TABLE 2a______________________________________Barrel diam. (cm)       5Zone 1 (C.)    127Zone 2 (C.)    213Zone 3 (C.)    249Zone 4 (C.)    not usedMelt Temp (C.) not recordedDie Temp (C.)  265RPM                     42Pressure (MPa)          8.3Amps                    14Water Temp (C.)                   25Puller Speed (m/min)    78______________________________________

                                  TABLE 2b__________________________________________________________________________     Kink         Rekink             Young's                  TensileRun OD ID number         number             Modulus                  strength                      Elongation                           Toughnessnumber    (cm)  (cm)     (cm)         (cm)             (MPa)                  (MPa)                      (%)  (kg-%)__________________________________________________________________________1   0.41  0.28     2.41         3.05             17.66                  14.77                      922  48642   0.41  0.27     2.16         2.67             17.05                  14.46                      922  49503   0.36  0.24     2.03         2.29             18.47                  13.93                      872  45644   0.35  0.25     2.24         2.54             18.94                  14.79                      833  46775   0.36  0.25     2.29         2.67             21.25                  14.46                      791  46236   0.35  0.24     1.91         2.54             18.98                  13.04                      817  --__________________________________________________________________________
Example 3

Six more runs were made similarly to the runs of Example 1, except for the following particulars. The blend was made from 75 parts by weight of a non-ionic thermoplastic ethylene/butene copolymer, commercially available as Exact 4024; and 25 parts by weight of an ionomeric copolymer of polyethylene and methacrylic acid, neutralized with metal ion and commercially available as Surlyn 8255. The process conditions on the extruder are as shown in Table 3a. The dimensions selected and the physical properties of the resulting samples are displayed in Table 3b.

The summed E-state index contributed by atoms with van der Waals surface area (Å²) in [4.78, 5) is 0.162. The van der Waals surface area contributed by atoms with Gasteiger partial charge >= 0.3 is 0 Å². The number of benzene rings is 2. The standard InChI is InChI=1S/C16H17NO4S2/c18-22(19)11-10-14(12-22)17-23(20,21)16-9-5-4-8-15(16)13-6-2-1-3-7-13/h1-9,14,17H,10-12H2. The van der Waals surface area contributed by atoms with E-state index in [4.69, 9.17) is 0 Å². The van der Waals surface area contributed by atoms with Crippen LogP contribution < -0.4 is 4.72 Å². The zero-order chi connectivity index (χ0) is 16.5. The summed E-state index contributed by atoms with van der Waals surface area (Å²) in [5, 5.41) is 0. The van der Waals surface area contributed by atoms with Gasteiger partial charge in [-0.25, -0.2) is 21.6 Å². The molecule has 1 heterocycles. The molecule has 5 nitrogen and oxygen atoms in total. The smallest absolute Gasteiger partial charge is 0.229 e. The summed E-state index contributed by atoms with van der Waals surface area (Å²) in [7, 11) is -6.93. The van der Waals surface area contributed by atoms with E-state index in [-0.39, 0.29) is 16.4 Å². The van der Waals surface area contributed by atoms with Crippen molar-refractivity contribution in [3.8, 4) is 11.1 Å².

TABLE 3a______________________________________Barrel diam. (cm)       5Zone 1 (C.)    127Zone 2 (C.)    196Zone 3 (C.)    213Zone 4 (C.)    not usedMelt Temp (C.) 260Die Temp (C.)  246RPM                     43Pressure (MPa)          11Amps                    16Water Temp (C.)                   25Puller Speed (m/min)   152______________________________________

                                  TABLE 3b__________________________________________________________________________     Kink         Rekink             Young's                  TensileRun OD ID number         number             Modulus                  strength                      Elongation                           Toughnessnumber    (cm)  (cm)     (cm)         (cm)             (MPa)                  (MPa)                      (%)  (kg-%)__________________________________________________________________________1   0.41  0.29     2.67         3.30             20.47                  17.40                      837  48092   0.40  0.27     2.29         2.67             22.48                  18.11                      898  49773   0.36  0.03     2.29         2.92             21.61                  16.80                      773  44874   0.35  0.25     2.54         3.18             --   --  --   --5   0.36  0.24     2.03         2.79             23.01                  15.74                      823  --6   0.36  0.24     2.16         2.79             21.53                  14.94                      830  --__________________________________________________________________________
Example 4

Five more runs were made similarly to the runs of Example 1, except for the following particulars. The blend was made from 70 parts by weight of a non-ionic thermoplastic ethylene/butene copolymer, commercially available as Exact 4024; and 30 parts by weight of an ethylene/acrylate/acrylic acid copolymer with zinc neutralization, commercially available as Iotek 7520. The process conditions on the extruder are as shown in Table 4a. The dimensions selected and the physical properties of the resulting samples are displayed in Table 4b.

              TABLE 4a______________________________________Barrel diam. (cm)       5Zone 1 (C.)    127Zone 2 (C.)    213Zone 3 (C.)    249Zone 4 (C.)    not usedMelt Temp (C.) 257Die Temp (C.)  266RPM                     36Pressure (MPa)          11Amps                    15.5Water Temp (C.)                   25Puller Speed (m/min)   150______________________________________